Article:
• Michael Comeau

    If you think this picture is simply a case of being in the right place at the right time and clicking, than you are moron. You really have no brain.

    Think about it. The greatest basketball player of all time cooperated with a photographer on a shot during a slam dunk contest.

    What does that say about Walter Iooss’ skill, reputation, and body of work that a notoriously obsessed-with-winning Michael Jordan decided to help him get a shot?

    You really think Michael Jordan would have just done this for anybody?

    Walter Iooss had already been a great sports photographer for DECADES when this was taken, and quite uniquely, built a rapport with Michael Jordan, and that’s why he got this shot. He wasn’t just a random guy on the sidelines with a camera that pressed the button at the right time.

  • TSY87

    haha, I realize you are on the other side… but the point I’m trying to make is that in order to get his head perfectly isolated in the black background really depended on the location he was able to shoot from. 10FPS will net you a TON of shots that will over lap with lights, distracting backgrounds, etc… but all you need is that 1 shot that doesn’t. I’m not necessarily saying that any monkey with a d4 or 1dx could get shots like this, but any photographer with at least the basic understanding of photography could get a shot like this given the right gear and the right location.

    Imagine this, if Walter Iooss Jr was sitting in the nosebleeds, or even just several spaces to the right or left, this shot would be VERY different. Location, Gear, and Basic photography knowledge is pretty much all it takes to get a shot like this.

  • TSY87

    have you ever seen a sports photographer take pictures? It’s definitely more about spray and pray and crop/compose later. So yes, gear matters for the FPS, LOCATION is a HUGE factor as most people cant get baseline seats to snap shots from this angle. I’m not discrediting that mr Iooss is a great photographer, i mean, he had to prove himself to get to where he was for that shot, but any competent photographer with the right gear and location could get that shot pretty easily.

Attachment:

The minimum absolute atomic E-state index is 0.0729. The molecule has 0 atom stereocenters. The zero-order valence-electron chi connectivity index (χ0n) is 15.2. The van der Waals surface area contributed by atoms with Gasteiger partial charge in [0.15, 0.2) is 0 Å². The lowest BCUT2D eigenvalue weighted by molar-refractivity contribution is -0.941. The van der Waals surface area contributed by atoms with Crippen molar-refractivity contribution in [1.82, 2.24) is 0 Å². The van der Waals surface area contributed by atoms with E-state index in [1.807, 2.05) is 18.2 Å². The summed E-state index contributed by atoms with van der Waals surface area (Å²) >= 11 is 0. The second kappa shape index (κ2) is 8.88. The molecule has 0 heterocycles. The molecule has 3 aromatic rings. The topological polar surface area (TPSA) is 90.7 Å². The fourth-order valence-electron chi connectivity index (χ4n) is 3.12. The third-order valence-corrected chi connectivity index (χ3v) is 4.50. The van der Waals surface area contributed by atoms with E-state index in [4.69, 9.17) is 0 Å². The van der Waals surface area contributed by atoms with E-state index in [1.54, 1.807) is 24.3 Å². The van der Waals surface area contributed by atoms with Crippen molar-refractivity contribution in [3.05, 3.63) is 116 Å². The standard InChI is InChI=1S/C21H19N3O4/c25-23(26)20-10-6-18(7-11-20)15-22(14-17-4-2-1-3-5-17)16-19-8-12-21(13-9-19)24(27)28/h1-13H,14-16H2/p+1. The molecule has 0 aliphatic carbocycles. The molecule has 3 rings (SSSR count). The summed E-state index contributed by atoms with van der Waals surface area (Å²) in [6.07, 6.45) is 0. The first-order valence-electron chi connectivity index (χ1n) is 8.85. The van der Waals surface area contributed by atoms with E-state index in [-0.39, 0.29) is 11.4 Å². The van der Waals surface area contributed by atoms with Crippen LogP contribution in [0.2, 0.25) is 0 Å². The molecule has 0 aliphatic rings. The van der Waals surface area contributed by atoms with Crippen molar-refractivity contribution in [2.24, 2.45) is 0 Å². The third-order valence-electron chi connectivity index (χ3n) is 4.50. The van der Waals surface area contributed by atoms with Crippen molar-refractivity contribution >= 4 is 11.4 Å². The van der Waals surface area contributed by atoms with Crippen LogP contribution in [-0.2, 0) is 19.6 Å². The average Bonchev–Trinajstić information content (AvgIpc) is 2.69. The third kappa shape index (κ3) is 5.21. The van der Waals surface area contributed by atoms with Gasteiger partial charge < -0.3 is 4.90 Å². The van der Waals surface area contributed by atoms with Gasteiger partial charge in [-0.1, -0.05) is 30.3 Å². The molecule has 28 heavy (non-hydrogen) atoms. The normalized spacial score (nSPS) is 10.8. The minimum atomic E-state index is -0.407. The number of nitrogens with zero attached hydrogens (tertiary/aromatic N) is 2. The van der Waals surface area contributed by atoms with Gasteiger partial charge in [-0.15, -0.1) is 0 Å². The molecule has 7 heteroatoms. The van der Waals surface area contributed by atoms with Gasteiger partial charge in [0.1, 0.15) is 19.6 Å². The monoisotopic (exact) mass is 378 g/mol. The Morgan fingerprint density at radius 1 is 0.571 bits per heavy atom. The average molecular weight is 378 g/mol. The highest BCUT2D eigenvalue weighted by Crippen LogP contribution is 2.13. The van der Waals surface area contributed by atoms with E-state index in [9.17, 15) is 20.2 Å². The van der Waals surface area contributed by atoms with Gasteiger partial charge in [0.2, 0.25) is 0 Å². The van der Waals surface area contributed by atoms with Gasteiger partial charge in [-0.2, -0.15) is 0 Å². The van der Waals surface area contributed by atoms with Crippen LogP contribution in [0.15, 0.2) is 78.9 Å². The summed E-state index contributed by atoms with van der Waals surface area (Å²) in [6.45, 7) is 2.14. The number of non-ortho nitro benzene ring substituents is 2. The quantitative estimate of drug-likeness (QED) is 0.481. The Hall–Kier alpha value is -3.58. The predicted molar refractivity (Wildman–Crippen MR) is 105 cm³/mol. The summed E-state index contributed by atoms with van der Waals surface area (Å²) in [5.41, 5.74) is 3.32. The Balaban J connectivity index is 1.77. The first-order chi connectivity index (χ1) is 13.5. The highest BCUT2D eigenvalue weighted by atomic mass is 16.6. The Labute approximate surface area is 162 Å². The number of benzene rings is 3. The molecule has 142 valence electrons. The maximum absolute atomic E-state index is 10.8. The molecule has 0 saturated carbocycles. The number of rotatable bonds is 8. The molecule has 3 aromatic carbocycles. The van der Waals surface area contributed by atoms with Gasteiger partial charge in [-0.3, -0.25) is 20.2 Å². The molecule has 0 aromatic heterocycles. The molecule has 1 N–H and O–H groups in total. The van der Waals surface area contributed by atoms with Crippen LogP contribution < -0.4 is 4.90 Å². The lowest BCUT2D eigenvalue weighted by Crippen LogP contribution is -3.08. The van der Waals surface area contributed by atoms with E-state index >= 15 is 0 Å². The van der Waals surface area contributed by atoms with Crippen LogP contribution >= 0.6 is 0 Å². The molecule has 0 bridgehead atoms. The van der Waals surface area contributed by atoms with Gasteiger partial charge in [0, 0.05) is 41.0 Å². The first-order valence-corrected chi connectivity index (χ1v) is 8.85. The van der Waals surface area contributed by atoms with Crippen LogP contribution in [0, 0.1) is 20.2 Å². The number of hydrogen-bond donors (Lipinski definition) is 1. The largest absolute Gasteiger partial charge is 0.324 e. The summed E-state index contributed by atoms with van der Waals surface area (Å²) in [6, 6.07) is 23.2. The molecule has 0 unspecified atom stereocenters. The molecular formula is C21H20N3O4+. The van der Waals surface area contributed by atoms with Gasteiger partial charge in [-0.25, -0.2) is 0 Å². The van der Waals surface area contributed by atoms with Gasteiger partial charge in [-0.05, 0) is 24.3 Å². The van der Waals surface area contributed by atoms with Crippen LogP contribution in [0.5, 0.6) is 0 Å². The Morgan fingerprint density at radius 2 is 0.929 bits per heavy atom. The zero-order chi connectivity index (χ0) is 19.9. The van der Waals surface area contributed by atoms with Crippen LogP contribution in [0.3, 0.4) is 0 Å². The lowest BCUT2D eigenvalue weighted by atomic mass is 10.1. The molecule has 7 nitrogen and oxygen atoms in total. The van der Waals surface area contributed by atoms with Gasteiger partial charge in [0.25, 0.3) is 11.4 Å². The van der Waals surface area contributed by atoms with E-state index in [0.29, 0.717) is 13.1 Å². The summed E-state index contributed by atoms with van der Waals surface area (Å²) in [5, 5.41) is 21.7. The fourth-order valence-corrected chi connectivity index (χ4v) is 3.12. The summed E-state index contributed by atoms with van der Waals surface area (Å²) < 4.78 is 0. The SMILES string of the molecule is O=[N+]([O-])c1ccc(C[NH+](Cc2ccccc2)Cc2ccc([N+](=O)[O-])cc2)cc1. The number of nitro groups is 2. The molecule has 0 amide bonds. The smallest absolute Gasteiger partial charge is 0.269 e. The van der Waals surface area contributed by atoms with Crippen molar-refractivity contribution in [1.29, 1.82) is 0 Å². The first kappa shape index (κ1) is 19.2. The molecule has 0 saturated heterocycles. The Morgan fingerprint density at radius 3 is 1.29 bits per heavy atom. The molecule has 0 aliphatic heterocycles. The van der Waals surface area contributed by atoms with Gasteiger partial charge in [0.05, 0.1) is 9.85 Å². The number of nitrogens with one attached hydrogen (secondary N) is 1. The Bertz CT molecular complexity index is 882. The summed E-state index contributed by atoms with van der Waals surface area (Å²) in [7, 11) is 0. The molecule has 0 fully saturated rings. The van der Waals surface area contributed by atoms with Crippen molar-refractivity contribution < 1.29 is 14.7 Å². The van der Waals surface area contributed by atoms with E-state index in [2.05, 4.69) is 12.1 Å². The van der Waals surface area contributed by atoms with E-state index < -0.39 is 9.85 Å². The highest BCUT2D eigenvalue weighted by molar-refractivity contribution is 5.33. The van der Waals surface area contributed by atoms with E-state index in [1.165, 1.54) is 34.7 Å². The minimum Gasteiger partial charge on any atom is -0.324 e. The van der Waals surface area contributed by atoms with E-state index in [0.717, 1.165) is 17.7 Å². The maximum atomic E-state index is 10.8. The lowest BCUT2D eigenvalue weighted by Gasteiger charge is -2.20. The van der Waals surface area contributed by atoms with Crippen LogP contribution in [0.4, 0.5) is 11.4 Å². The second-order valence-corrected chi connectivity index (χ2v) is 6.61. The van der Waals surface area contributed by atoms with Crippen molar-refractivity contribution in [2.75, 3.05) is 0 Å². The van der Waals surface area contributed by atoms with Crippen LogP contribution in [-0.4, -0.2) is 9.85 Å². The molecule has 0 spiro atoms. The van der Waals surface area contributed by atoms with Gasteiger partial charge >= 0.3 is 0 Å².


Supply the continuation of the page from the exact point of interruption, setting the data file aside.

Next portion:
• Maria

    Mate, the photo you’re arguing about was taken in 1988. Remember then? There was no digital camera and the frames per second were decidedly less.

    A quick bit of googling shows that the first professional level autofocus camera only came out in 1988 (the Nikon F4) and it was also the first one with a built in motor drive – which is what gets you the frames per second). This absolute top end camera only got 5.7 frames per second. Of course, the photographer could hardly just keep shooting, as most films only had 36 exposures on them and between that time the photographer would have to change film (which, even with a decent workflow as I’m sure they would have, is time consuming).

    I think part of the point of this article was to show how much he went through to get to the right position, as in approaching him and asking him where to go, as well as years of experience where the best shot would be.

    Overall, I don’t want to argue with you too much, but I’m confused at why you’re browsing this website – it’s for photographers, which you don’t appear to be. Your knowledge of photography seems limited at best, which would be alright if you’d acknowledge this fact, but instead you seem convinced that anyone could get the same shot if they had the same access (not true). I hope you realise the preparation and skill that gets put into images like this before the end of this year.

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  • Spider- Man

    that is like asking a photographer how he/she takes such great photos. They are paid athletes. Their job it to work out and be better and better physically every year. SO think long and hard about your question and what he was paid to do…

  • pete n pete

    Please, tell me how great that Instagram filter made your breakfast look this morning.

  • Tim Mielke

    What an excellent story. As a sports photographer I would have never
    thought to talk to the star athlete. Last I checked, it never can hurt
    to ask. They can only say no.